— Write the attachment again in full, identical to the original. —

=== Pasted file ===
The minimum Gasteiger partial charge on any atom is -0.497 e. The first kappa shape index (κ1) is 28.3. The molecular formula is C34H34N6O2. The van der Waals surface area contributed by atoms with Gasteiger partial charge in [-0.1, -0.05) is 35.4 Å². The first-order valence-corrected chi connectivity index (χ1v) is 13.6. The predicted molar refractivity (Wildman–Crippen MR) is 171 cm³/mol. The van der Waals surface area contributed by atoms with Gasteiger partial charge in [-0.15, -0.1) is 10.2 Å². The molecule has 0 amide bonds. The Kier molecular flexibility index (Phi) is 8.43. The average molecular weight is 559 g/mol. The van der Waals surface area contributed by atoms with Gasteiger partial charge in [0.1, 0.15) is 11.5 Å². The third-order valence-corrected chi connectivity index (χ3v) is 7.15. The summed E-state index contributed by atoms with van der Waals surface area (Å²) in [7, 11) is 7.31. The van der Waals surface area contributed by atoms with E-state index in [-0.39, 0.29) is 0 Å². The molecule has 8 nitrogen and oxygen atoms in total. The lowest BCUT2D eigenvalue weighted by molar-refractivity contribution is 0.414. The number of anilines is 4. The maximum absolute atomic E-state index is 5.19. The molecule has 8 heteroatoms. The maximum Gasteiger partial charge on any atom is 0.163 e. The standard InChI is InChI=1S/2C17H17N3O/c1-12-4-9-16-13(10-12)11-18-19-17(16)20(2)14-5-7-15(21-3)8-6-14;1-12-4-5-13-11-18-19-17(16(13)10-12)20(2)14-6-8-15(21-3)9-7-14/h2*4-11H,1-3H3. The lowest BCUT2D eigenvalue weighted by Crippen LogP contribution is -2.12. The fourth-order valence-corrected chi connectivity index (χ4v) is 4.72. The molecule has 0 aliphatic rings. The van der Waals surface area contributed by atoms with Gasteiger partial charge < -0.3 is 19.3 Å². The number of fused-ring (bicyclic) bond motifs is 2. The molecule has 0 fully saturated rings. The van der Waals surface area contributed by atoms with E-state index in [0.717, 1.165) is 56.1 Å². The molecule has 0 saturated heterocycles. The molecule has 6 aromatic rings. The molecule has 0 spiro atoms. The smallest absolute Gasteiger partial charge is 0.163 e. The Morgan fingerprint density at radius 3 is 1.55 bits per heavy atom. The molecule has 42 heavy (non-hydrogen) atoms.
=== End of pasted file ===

The minimum Gasteiger partial charge on any atom is -0.497 e. The first kappa shape index (κ1) is 28.3. The molecular formula is C34H34N6O2. The van der Waals surface area contributed by atoms with Gasteiger partial charge in [-0.1, -0.05) is 35.4 Å². The first-order valence-corrected chi connectivity index (χ1v) is 13.6. The predicted molar refractivity (Wildman–Crippen MR) is 171 cm³/mol. The van der Waals surface area contributed by atoms with Gasteiger partial charge in [-0.15, -0.1) is 10.2 Å². The molecule has 0 amide bonds. The Kier molecular flexibility index (Phi) is 8.43. The average molecular weight is 559 g/mol. The van der Waals surface area contributed by atoms with Gasteiger partial charge in [0.1, 0.15) is 11.5 Å². The third-order valence-corrected chi connectivity index (χ3v) is 7.15. The summed E-state index contributed by atoms with van der Waals surface area (Å²) in [7, 11) is 7.31. The van der Waals surface area contributed by atoms with E-state index in [-0.39, 0.29) is 0 Å². The molecule has 8 nitrogen and oxygen atoms in total. The lowest BCUT2D eigenvalue weighted by molar-refractivity contribution is 0.414. The number of anilines is 4. The maximum absolute atomic E-state index is 5.19. The molecule has 8 heteroatoms. The maximum Gasteiger partial charge on any atom is 0.163 e. The standard InChI is InChI=1S/2C17H17N3O/c1-12-4-9-16-13(10-12)11-18-19-17(16)20(2)14-5-7-15(21-3)8-6-14;1-12-4-5-13-11-18-19-17(16(13)10-12)20(2)14-6-8-15(21-3)9-7-14/h2*4-11H,1-3H3. The lowest BCUT2D eigenvalue weighted by Crippen LogP contribution is -2.12. The fourth-order valence-corrected chi connectivity index (χ4v) is 4.72. The molecule has 0 aliphatic rings. The van der Waals surface area contributed by atoms with Gasteiger partial charge < -0.3 is 19.3 Å². The number of fused-ring (bicyclic) bond motifs is 2. The molecule has 0 fully saturated rings. The van der Waals surface area contributed by atoms with E-state index in [0.717, 1.165) is 56.1 Å². The molecule has 0 saturated heterocycles. The molecule has 6 aromatic rings. The molecule has 0 spiro atoms. The smallest absolute Gasteiger partial charge is 0.163 e. The Morgan fingerprint density at radius 3 is 1.55 bits per heavy atom. The molecule has 42 heavy (non-hydrogen) atoms.